A Closer Look on Indonesia’s Presidential Candidates.
Indonesia is on the verge of a significant political transformation as the 2024 presidential election looms large. Three formidable candidates have officially registered with the general elections commission, each vying for the chance to lead Southeast Asia’s largest economy into a prosperous future by 2045, coinciding with Indonesia’s 100 years of independence.
The three Indonesian candidates who have registered with the general elections commission to run for the presidency are former Jakarta governor Anies Baswedan with Muhaimin Iskandar as his vice president candidate; former Central Java governor Ganjar Pranowo with Prof. Mahfud MD as his vice president candidate; and Defense Minister Prabowo Subianto with Gibran Raka his vice president candidate. Let’s dive into the profiles and visions of these candidates who are poised to shape the nation’s destiny.
Anies Baswedan and Muhaimin Iskandar
Baswedan’s vision revolves around ensuring access to quality and affordable public services, education, healthcare, and fostering economic opportunities in underdeveloped areas. Iskandar’s economic goals include achieving an average growth rate of 5.5% to 6.5% and maintaining inflation within the range of 2% to 3%. Anies Baswedan also emphasizes the creation of at least 14 new economic growth centers outside of the Java island, marking a commitment to decentralize economic development. Their other visions are to fund political parties, to stop the violations of human rights, especially to children and indigenous, and to stop confiscation of assets such as what happened to some Indonesian islands i.e. Remang Island.
Ganjar Pranowo and Prof. Mahfud MD
Ganjar envisions boosting Indonesia’s economic growth to an ambitious 7% during his potential five-year presidential term, although there are many criticisms that 7% growth is wishful thinking based on Indonesia’s economic records. His platform focuses on eradicating illegal fees, streamlining services to be faster and more affordable, and enhancing governance in the tax office.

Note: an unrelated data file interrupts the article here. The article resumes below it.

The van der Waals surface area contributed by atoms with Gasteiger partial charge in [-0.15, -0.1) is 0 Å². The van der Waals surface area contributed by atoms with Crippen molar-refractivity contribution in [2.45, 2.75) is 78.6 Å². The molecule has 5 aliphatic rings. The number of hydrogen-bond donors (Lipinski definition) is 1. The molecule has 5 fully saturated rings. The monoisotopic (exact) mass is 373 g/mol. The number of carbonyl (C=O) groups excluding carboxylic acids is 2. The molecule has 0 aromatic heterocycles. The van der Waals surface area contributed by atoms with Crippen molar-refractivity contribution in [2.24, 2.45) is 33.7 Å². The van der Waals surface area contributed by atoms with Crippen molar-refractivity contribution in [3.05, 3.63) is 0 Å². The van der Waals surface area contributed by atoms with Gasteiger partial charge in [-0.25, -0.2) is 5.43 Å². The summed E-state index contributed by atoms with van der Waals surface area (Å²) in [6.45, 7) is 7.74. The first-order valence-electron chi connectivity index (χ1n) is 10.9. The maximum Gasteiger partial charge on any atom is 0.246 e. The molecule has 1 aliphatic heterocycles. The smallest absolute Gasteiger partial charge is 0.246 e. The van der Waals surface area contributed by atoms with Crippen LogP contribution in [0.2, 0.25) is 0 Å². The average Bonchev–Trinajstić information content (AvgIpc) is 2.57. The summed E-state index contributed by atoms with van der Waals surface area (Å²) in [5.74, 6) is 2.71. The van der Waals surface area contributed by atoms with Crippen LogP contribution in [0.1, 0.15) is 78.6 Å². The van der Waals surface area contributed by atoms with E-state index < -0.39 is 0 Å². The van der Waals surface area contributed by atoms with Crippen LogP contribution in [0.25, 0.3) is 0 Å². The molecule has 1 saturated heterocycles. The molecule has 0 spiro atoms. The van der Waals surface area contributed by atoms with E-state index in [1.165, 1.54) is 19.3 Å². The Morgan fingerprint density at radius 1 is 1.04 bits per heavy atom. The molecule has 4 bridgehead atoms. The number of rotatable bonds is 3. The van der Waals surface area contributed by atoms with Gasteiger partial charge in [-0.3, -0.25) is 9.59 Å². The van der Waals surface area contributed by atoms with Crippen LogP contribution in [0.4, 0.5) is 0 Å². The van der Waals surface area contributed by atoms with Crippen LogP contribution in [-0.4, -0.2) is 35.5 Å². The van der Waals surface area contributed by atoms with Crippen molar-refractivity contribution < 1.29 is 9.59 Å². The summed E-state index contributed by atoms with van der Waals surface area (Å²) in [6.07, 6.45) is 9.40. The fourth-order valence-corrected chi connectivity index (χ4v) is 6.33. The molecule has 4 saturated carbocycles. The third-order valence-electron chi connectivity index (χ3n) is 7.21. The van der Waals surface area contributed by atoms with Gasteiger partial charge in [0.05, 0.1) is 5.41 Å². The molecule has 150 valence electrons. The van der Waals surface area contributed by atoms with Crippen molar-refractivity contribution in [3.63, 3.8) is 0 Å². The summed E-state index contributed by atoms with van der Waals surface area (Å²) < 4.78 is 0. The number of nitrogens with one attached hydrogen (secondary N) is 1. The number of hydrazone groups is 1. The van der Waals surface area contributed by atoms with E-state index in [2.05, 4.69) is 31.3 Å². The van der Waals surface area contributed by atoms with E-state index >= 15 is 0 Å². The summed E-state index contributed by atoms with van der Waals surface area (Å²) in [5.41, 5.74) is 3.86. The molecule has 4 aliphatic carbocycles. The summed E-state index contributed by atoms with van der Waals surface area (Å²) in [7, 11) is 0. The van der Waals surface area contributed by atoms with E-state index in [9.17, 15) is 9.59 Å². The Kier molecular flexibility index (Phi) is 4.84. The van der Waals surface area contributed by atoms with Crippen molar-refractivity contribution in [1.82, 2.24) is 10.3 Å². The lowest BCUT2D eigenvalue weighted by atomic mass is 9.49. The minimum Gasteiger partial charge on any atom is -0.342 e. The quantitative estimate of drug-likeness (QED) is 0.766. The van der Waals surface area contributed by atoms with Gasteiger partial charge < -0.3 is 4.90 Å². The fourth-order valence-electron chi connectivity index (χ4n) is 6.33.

Ganjar aims to develop a more skilled workforce in science and technology while building a national digital system to accelerate Indonesia’s economic development. He also plans to uphold Indonesia’s business reputation by appointing technocrats to key positions and increasing investment in the manufacturing sector. Ganjar will not allow the (infrastructure) development carried out by Jokowi to halt,” and he wants to ease the process of investors to invest in Indonesia. Ganjar has often been compared with Jokowi because of the pair’s casual and approachable leadership style and habit of visiting places that other top politicians and public officials hardly ever set foot on, such as traditional markets, villages and poor urban neighbourhoods.
Prabowo Subianto and Gibran Raka
Prabowo emphasizes Indonesia’s commitment to a free and active foreign policy while promoting peace in the region. He was known to have a protectionist style of leadership. Notably, he supports enhancing Indonesia-China relations and a comprehensive strategic partnership. Prabowo once made a statement that Indonesia must emulate China’s attempts to alleviate poverty, which he considers a success story, in a relatively short time. However, it’s important to acknowledge that Prabowo lacks extensive experience in economic matters. Prabowo and Gibran’s promises include upholding the downstreaming policy, which restricts the export of vital raw materials like nickel, of which Indonesia possesses 52% of the world’s total reserves. They want to Indonesia to be self-sufficient in the energy sector by prioritizing energy transition. They also prioritize the eradication of corruption in sectors that impact the well-being of the population, including agriculture, rural areas, fisheries, education, healthcare, forestry, natural resources, and labour.
In a recent survey of 2,567 people conducted from October 16 to 20, Prabowo emerged as the frontrunner with 37% support, followed by Ganjar with 34.8% and Anies with 22%. The 2024 presidential election holds the promise of generational change in Indonesian politics. President Jokowi, lacking such lineage, is leveraging his incumbency to influence the next generation of leaders through strategic alliances and power concentration within his family.
Ironically, these tactics may indicate that the political strategies that have dominated Indonesian politics for the past two decades, marked by dynastic politics and power concentration, may persist even as the original tacticians evolve and transition to a new era in the world’s third-largest democracy.